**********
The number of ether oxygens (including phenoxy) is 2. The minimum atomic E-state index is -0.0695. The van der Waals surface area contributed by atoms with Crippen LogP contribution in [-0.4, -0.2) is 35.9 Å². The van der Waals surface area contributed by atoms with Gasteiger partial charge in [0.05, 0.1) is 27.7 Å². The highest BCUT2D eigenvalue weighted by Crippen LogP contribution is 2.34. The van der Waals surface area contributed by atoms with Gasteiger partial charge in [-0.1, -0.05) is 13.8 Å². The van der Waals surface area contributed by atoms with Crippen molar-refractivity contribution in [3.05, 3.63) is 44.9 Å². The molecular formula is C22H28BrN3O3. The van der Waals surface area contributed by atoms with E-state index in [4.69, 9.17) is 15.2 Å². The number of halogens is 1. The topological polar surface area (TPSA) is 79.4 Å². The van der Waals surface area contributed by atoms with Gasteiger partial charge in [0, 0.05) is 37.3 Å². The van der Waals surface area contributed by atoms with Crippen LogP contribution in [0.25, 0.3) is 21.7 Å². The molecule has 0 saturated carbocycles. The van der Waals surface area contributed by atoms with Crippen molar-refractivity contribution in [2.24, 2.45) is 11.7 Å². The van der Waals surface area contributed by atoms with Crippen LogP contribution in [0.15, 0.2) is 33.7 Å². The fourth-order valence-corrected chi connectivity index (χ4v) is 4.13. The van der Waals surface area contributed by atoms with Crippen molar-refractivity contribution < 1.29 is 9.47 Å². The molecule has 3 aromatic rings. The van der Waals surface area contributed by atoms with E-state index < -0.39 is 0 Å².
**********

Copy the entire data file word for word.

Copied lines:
The number of ether oxygens (including phenoxy) is 2. The minimum atomic E-state index is -0.0695. The van der Waals surface area contributed by atoms with Crippen LogP contribution in [-0.4, -0.2) is 35.9 Å². The van der Waals surface area contributed by atoms with Gasteiger partial charge in [0.05, 0.1) is 27.7 Å². The highest BCUT2D eigenvalue weighted by Crippen LogP contribution is 2.34. The van der Waals surface area contributed by atoms with Gasteiger partial charge in [-0.1, -0.05) is 13.8 Å². The van der Waals surface area contributed by atoms with Crippen molar-refractivity contribution in [3.05, 3.63) is 44.9 Å². The molecular formula is C22H28BrN3O3. The van der Waals surface area contributed by atoms with E-state index in [4.69, 9.17) is 15.2 Å². The number of halogens is 1. The topological polar surface area (TPSA) is 79.4 Å². The van der Waals surface area contributed by atoms with Gasteiger partial charge in [0, 0.05) is 37.3 Å². The van der Waals surface area contributed by atoms with Crippen LogP contribution in [0.25, 0.3) is 21.7 Å². The molecule has 0 saturated carbocycles. The van der Waals surface area contributed by atoms with Crippen molar-refractivity contribution in [2.24, 2.45) is 11.7 Å². The van der Waals surface area contributed by atoms with Crippen LogP contribution in [0.15, 0.2) is 33.7 Å². The fourth-order valence-corrected chi connectivity index (χ4v) is 4.13. The van der Waals surface area contributed by atoms with Crippen molar-refractivity contribution < 1.29 is 9.47 Å². The molecule has 3 aromatic rings. The van der Waals surface area contributed by atoms with E-state index < -0.39 is 0 Å².